“Dog!” I muttered softly, “your knowledge shall be the death of you.”
He drew away from me at last, and during the moments that I spent in readjusting my visor he sallied, and charged me again. His blustering was gone and his face grown pale, for such blows as mine could not have been without effect. Not a doubt of it but he was taken with amazement to find such fighting qualities in a Fool—an amazement that must have eclipsed even that of finding Boccadoro in the armour of Giovanni Sforza.
Again he swung his sword in that favourite stroke of his; but this time I caught the edge upon my mace, and ere he could recover I aimed a blow straight at his face. He lowered his head, like a bull on the point of charging, and so my blow descended again upon his morion, but with a force that rolled him, senseless, from the saddle.
Before I could take a breathing space I was beset by, at least, a dozen of his followers who had stood at hand during the encounter, never doubting that victory must be ultimately with their invincible captain. They drove me back foot by foot, fighting lustily, and performing—it was said afterwards by the anxious ones that watched us from the Castle, among whom was Madonna Paola—such deeds of strength and prowess as never romancer sang of in his wildest flight of fancy.
My men had suffered sorely, but the brave Giacomo still held them together, fired by the example that I set him, until in the end the day was ours. Discouraged by the disabling of their captain, so soon as they had gathered him up our opponents thought of nothing but retreat; and retreat they did, hotly pursued by us, and never allowed to pause or slacken rein until we had hurled them out of the town of Pesaro, to get them back to Cesare Borgia with the tale of their ignominious discomfiture.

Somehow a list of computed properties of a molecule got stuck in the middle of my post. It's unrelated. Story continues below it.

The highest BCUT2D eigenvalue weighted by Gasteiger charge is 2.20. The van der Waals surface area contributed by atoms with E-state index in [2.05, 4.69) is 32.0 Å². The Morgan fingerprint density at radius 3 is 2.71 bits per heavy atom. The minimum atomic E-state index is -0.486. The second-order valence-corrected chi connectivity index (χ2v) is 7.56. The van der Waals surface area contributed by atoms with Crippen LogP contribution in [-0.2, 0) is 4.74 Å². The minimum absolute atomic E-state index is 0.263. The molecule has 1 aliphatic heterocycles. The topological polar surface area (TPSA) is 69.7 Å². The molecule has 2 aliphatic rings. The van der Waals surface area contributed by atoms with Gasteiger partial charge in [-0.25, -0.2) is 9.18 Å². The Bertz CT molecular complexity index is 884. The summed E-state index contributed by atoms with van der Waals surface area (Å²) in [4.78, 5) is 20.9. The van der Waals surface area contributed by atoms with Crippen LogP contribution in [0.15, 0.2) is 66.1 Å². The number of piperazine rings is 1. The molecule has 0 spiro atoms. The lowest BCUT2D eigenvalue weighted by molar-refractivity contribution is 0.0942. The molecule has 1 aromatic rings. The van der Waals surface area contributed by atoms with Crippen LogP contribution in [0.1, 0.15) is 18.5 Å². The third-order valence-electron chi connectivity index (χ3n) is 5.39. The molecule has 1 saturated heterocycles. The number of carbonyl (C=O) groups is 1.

THE FALL OF PESARO
As we rode back through the town of Pesaro, some fifty men of the six score that had sallied from the Castle a half-hour ago, we found the streets well-nigh deserted, the rebellious citizens having fled back to the shelter of their homes, like rats to their burrows in time of peril.
As we advanced through the shambles that we had left about the Castle gates, it occurred to me that within the courtyard a crowd would be waiting to receive and welcome me, and it became necessary to devise some means of avoiding this reception. I beckoned Giacomo to my side.
“Let it be given out that I will speak to no man until I have rendered thanks to Heaven for this signal victory,” I muttered to the unsuspecting Albanian. “Do you clear a way for me so soon a we are within.”
He obeyed me so well that when the bridge had been let down, he preceded me with a couple of his men and gently but firmly pressed back those that would have approached—among the first of whom were Madonna Paola and her brother.